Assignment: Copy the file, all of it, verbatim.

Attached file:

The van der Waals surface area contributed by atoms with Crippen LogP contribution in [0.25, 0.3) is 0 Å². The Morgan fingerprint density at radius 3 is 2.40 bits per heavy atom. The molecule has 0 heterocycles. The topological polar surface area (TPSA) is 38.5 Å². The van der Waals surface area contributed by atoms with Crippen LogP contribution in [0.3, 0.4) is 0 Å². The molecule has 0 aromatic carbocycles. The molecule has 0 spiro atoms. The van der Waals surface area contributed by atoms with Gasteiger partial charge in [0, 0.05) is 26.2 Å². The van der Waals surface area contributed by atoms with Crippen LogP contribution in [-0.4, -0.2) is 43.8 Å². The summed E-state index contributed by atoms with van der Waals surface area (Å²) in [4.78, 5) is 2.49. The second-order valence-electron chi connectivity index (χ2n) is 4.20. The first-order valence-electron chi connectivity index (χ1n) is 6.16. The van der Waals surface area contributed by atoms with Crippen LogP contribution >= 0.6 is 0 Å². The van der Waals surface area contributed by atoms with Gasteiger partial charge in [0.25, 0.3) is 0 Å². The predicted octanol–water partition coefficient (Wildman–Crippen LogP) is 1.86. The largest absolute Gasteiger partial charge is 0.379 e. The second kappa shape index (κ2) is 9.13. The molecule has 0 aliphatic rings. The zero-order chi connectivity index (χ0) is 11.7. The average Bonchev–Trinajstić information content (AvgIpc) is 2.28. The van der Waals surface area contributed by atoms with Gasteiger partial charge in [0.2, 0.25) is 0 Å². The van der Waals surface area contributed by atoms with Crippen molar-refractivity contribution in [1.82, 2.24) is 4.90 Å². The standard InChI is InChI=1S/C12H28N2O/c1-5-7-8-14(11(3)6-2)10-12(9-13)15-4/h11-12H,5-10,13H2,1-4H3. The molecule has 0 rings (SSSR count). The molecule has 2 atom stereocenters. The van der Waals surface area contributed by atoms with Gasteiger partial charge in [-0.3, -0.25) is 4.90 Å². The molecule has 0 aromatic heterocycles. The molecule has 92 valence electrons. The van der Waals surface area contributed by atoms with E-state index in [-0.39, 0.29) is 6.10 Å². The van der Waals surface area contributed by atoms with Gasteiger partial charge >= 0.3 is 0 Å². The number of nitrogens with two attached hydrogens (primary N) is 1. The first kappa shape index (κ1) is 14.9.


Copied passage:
The van der Waals surface area contributed by atoms with Crippen LogP contribution in [0.25, 0.3) is 0 Å². The Morgan fingerprint density at radius 3 is 2.40 bits per heavy atom. The molecule has 0 heterocycles. The topological polar surface area (TPSA) is 38.5 Å². The van der Waals surface area contributed by atoms with Crippen LogP contribution in [0.3, 0.4) is 0 Å². The molecule has 0 aromatic carbocycles. The molecule has 0 spiro atoms. The van der Waals surface area contributed by atoms with Gasteiger partial charge in [0, 0.05) is 26.2 Å². The van der Waals surface area contributed by atoms with Crippen LogP contribution in [-0.4, -0.2) is 43.8 Å². The summed E-state index contributed by atoms with van der Waals surface area (Å²) in [4.78, 5) is 2.49. The second-order valence-electron chi connectivity index (χ2n) is 4.20. The first-order valence-electron chi connectivity index (χ1n) is 6.16. The van der Waals surface area contributed by atoms with Crippen LogP contribution >= 0.6 is 0 Å². The van der Waals surface area contributed by atoms with Gasteiger partial charge in [0.25, 0.3) is 0 Å². The predicted octanol–water partition coefficient (Wildman–Crippen LogP) is 1.86. The largest absolute Gasteiger partial charge is 0.379 e. The second kappa shape index (κ2) is 9.13. The molecule has 0 aliphatic rings. The zero-order chi connectivity index (χ0) is 11.7. The average Bonchev–Trinajstić information content (AvgIpc) is 2.28. The van der Waals surface area contributed by atoms with Gasteiger partial charge in [0.2, 0.25) is 0 Å². The van der Waals surface area contributed by atoms with Crippen molar-refractivity contribution in [1.82, 2.24) is 4.90 Å². The standard InChI is InChI=1S/C12H28N2O/c1-5-7-8-14(11(3)6-2)10-12(9-13)15-4/h11-12H,5-10,13H2,1-4H3. The molecule has 0 rings (SSSR count). The molecule has 2 atom stereocenters. The van der Waals surface area contributed by atoms with Gasteiger partial charge in [-0.3, -0.25) is 4.90 Å². The molecule has 0 aromatic heterocycles. The molecule has 92 valence electrons. The van der Waals surface area contributed by atoms with E-state index in [-0.39, 0.29) is 6.10 Å². The van der Waals surface area contributed by atoms with Gasteiger partial charge >= 0.3 is 0 Å². The number of nitrogens with two attached hydrogens (primary N) is 1. The first kappa shape index (κ1) is 14.9.